Batesville Herald Tribune, Batesville, Indiana

August 23, 2013

Merkel Road upgrade discussed

Debbie Blank The Herald-Tribune
The Batesville Herald-Tribune

---- — VERSAILLES – Batesville officials asked Ripley County Commissioners Aug. 19 to authorize improvements to Merkel Road between State Road 46 and Lammers Pike. The county road leads to the city’s new and vacant 72-acre industrial park. They also requested that the county either pay for the project or partner with the city on it.

After studying the narrow road, consultant Steve Moore of VS Engineering, Indianapolis, suggested widening it from 20 to 24 feet and resurfacing it, plus adding a stone shoulder. The projected $767,000 price tag includes construction, $514,800; right of way costs, $123,000; administration and inspection expenses, $52,000; and design engineering, $77,200.

Gene Lambert, Batesville City Council president and Batesville Economic Development Commission member, told commissioners, “Whatever amount you can help us with is certainly appreciated.”

BEDC President Andy Saner reported so far the city has invested $1.9 million in the industrial park on land purchases, surveys and other legal documents. In 2009 HWC Engineering, Indianapolis, estimated to fully develop the site, vastly improving Merkel Road and adding infrastructure (a road from Merkel Road to all lots and utilities within the park) would cost $8.4 million. The BEDC president admitted, “It’s a tremendous cost for us.”

Saner explained, “We feel like this road is inadequate to support what we’re trying to do.” The panel is exploring the possibility of constructing a shell building at the park to entice a business to relocate there. Lambert said companies looking at sites within the park “see issues with the road.”

Lambert noted the upgraded Merkel Road would not look like Lammers Pike, which is very wide with cement curbs. “That’s not the type of road we’re proposing here. Just a widened, flat road that adequately handles two semi trucks going in opposing directions at the same time.”

“We’ve done some traffic monitoring,” according to Mayor Rick Fledderman. During a one-week traffic count in late July 28, most days the numbers were between 500-600. “With this road being brought up to an adequate level, we believe these numbers will be greatly enhanced.”

The written presentation shows Batesville’s impact on Ripley County’s economic health. Of the county’s assessed value, the city of Batesville and nearby Laughery and Adams townships comprise 31 percent.

A study estimated 2,213 county residents work in Batesville at 10 companies. Fledderman said, “You can see that Batesville is a hub of job activity for the county.” The presentation noted, “It is clear that the Batesville area is a key economic driver for Ripley County from both a tax generating and job retention/growth perspective.”

Commissioner Robert Reiners asked what happens now if two trucks meet on Merkel Road. According to Lambert, “They come pretty close to a stop. They can pass, but it’s not adequate.” Saner added, “They’re on the shoulder.” Lambert maintained, “It is a safety concern.”

Keith Crum, president of Crum Trucking, located in the existing Batesville Commerce Center on Lammers Pike, agreed. “We’ve been waiting for this (a better Merkel Road) since 2000 ... We’ve had a lot of close calls down there coming out on 46” from Lammers Pike. He explained his 125 truck drivers can’t see S.R. 46 motorists approaching from the left because of the road’s curve and it takes 9 seconds for a semi to make the turn. “Our drivers complain all the time. They don’t want to be in an accident.”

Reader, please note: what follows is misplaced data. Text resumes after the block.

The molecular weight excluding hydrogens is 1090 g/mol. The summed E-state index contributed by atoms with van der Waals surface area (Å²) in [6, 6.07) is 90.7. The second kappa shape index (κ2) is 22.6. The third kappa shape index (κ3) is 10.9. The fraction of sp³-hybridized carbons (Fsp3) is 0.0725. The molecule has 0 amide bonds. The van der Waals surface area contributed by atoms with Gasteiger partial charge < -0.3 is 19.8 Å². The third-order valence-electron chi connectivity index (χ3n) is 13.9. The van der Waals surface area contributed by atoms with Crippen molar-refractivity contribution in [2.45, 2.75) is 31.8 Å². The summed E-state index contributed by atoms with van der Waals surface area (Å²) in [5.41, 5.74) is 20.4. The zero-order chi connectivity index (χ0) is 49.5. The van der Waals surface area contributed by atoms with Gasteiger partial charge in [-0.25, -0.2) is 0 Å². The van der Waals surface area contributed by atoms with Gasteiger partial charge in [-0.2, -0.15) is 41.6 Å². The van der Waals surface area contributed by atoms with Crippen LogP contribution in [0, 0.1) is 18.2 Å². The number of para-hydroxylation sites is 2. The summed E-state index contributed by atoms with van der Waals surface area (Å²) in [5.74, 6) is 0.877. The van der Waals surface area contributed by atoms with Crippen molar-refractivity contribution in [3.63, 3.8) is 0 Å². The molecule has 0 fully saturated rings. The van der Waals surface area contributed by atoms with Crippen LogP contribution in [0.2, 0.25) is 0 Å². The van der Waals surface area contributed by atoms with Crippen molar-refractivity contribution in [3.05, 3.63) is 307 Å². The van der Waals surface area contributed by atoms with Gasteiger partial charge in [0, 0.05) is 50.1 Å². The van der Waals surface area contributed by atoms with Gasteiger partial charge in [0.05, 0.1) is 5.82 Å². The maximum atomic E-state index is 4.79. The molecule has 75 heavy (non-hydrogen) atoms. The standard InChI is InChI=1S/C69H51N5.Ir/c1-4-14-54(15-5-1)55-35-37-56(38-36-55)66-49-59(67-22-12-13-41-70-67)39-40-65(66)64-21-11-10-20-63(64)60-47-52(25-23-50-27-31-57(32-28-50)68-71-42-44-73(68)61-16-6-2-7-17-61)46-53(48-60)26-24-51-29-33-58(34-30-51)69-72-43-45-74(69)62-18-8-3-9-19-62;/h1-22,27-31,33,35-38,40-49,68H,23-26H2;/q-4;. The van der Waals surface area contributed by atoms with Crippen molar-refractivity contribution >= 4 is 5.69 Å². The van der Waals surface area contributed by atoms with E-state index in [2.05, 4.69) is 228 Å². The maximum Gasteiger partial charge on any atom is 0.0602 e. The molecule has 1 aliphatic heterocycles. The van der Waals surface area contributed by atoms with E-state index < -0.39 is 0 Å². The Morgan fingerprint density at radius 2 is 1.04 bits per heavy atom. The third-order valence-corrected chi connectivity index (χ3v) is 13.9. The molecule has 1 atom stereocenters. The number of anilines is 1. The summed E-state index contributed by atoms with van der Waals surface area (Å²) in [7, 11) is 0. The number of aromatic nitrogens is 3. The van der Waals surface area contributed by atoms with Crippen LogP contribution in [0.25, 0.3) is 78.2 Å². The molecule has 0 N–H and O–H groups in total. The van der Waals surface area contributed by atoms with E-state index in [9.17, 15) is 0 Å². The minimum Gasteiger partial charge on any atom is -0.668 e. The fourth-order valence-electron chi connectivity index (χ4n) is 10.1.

The presentation included eight letters of support for the project, including two from commerce center presidents. Dale Meyer of Heartwood Manufacturing wrote, “Improvements are absolutely necessary before any new business can consider building at this site. These new businesses will create jobs and a better tax base for Ripley County.” Michael Feagins of EL Tek of Indiana pointed out, “With most of our customers being just- in-time manufacturing, and our fines starting at $1,000 per minute if we are late, the use of Merkel Road can save us on average seven to 10 minutes rather than driving through town to the entrance of Lammers Pike.”

Reiners wondered, “Are there utilities in there that have to be moved” if Merkel Road is widened? The engineer confirmed, “It’s apparent that some utilities would need to be relocated.”

At the end of the presentation, Reiners said, “I don’t think that right now ... we can give you an answer on this. I really think we need to look at it and talk it over.” The commissioners will meet with the Ripley County Council in the next week, according to him.

After the Batesville contingent left, county attorney John Ertel asked county roads superintendent Owen Heaton Jr. how wide the right of way was and Heaton said 32 feet. Ertel commented, “That would make it a narrow right of way for a 24-foot road .... The county may be forced to proceed with eminent domain or negotiate … with landowners to expand that right of way.” He concluded, “It sounds like a good project. The question is, is there sufficient funding for it?”

Commissioner Mark Busching was worried that if a future industrial park company asked for an even wider road after the upgrade, “then it’s money down the drain.”

While Reiners said he’s never had one complaint from any trucking companies about Merkel Road’s condition, “I’m not knocking the project … in the future, it will probably bring a lot more jobs to Ripley County, which is great.” Busching said, “I applaud them for being pro-active.”

Reiners said if commissioners decide to earmark funds to better the road, they will “make it known this is a one-time deal.” If more improvements are needed later, “we will not participate.”

Debbie Blank can be contacted at or 812-934-4343, Ext. 113.